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Article: The Best Veggie Garden $1 Can Buy: Great ingenuity, Suzanne!

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Forum: Article: The Best Veggie Garden $1 Can BuyReplies: 8, Views: 77
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Los Alamos, NM
(Zone 5a)

April 15, 2009
5:20 PM

Post #6414299

This is an absolutely inspired method of gardening. Helps the overproduction of manure and the production of healthy food. We don't see enough of that in this country. Congratulations on your creativity!
Fairfield County, CT
(Zone 6b)

April 15, 2009
7:09 PM

Post #6414771

Cudos on your frugality. If you have a Starbucks nearby, they give out used coffee grounds to gardeners for free! Worms love coffee grounds! I snatch the coffee grounds from our office pot at lunch everyday to add to my garden. People here put out bags of grass clippings for trash pickup and I play trash guy and pick them up to mix with torn up junk mail in the compost pile. I could scoop up bagged leaves in the Fall too - if I didn't have enough of my own.


Denville, NJ
(Zone 6b)

April 16, 2009
12:24 AM

Post #6416171

very nice!
Kannapolis, NC

April 16, 2009
1:05 AM

Post #6416354

Great job, Suzanne! Let us know how the veggies grow for you. I bet you have a bumper crop.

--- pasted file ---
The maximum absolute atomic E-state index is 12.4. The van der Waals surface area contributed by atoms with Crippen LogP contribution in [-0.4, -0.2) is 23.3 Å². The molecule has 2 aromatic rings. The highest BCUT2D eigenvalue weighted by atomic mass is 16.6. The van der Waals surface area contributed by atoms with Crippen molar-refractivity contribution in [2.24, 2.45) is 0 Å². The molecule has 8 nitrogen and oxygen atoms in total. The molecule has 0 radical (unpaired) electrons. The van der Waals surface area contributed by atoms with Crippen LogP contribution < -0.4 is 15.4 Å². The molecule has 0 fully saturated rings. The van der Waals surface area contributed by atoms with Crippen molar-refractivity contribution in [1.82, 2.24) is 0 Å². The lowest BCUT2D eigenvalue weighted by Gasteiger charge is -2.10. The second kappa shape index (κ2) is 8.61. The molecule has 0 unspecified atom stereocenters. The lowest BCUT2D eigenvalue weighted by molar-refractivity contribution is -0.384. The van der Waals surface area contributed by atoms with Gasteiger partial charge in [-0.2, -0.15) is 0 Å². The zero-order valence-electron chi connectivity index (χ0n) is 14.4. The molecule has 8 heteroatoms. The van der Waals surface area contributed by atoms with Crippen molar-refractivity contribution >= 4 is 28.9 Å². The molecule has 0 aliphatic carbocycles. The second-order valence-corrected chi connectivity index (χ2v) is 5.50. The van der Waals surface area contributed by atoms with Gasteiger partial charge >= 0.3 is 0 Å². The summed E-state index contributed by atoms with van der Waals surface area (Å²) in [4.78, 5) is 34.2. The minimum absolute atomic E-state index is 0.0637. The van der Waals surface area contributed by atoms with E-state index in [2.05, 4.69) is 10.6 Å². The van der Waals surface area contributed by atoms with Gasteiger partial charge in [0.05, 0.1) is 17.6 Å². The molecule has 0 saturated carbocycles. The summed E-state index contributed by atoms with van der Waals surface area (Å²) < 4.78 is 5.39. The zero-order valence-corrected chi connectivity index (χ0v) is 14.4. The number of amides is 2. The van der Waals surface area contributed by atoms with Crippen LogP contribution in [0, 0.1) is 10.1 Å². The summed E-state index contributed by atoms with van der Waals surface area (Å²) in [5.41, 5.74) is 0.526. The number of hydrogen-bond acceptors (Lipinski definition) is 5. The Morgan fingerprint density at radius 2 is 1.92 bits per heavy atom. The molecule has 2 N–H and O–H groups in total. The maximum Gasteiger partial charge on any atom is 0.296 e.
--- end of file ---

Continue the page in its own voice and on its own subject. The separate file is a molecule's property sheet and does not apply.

Calvert City, KY
(Zone 7a)

April 16, 2009
3:51 AM

Post #6417138

Wonderful article, Suzanne!
Winterville, GA
(Zone 7b)

April 20, 2009
12:41 PM

Post #6436148

Good going! I don't have a lot of cardboard around here, but I do have stacks and stacks of newspapers I can use. I'll just put down a thick layer of wet papers and put the plastic on top.
Colorado Springs, CO
(Zone 6a)

April 20, 2009
2:42 PM

Post #6436638

Thanks everyone, I'll let you know how it goes!
Houston, TX
(Zone 9a)

April 20, 2009
5:41 PM

Post #6437397

This is great! You have put in LOTS of inventiveness and sweat equity into your new garden, and I hope you get bumper crops of all those great veggies. I'll be up for a harvest dinner!
Columbus, OH

April 20, 2009
5:45 PM

Post #6437409

Great article. This year, we are going to seal the wood from two old, queen size water bed frames and do raised beds for our tomatoes. We are going to use soil from my 20 year old compost pile, that for the last two years, my partner has been turning in with decomposed horse manure that he has been bringing back from his sister's horse barn. The only cost to us will be the paint to seal the wood. For years I have probably spent hundreds of dollars on lime, agricultural sand and peat (in addition to my compost) trying to improve the hard clay here in Ohio. This year we're making it easy on ourselves and doubling the size of our vegetable crops. Now we can have room for corn, eggplants, squash, melons and onions. Our lettuce is already growing in old recycled containers and our peas are coming up in discarded planters from neighbors.
Way to go girl! We are our parents generation, recycle, reuse.

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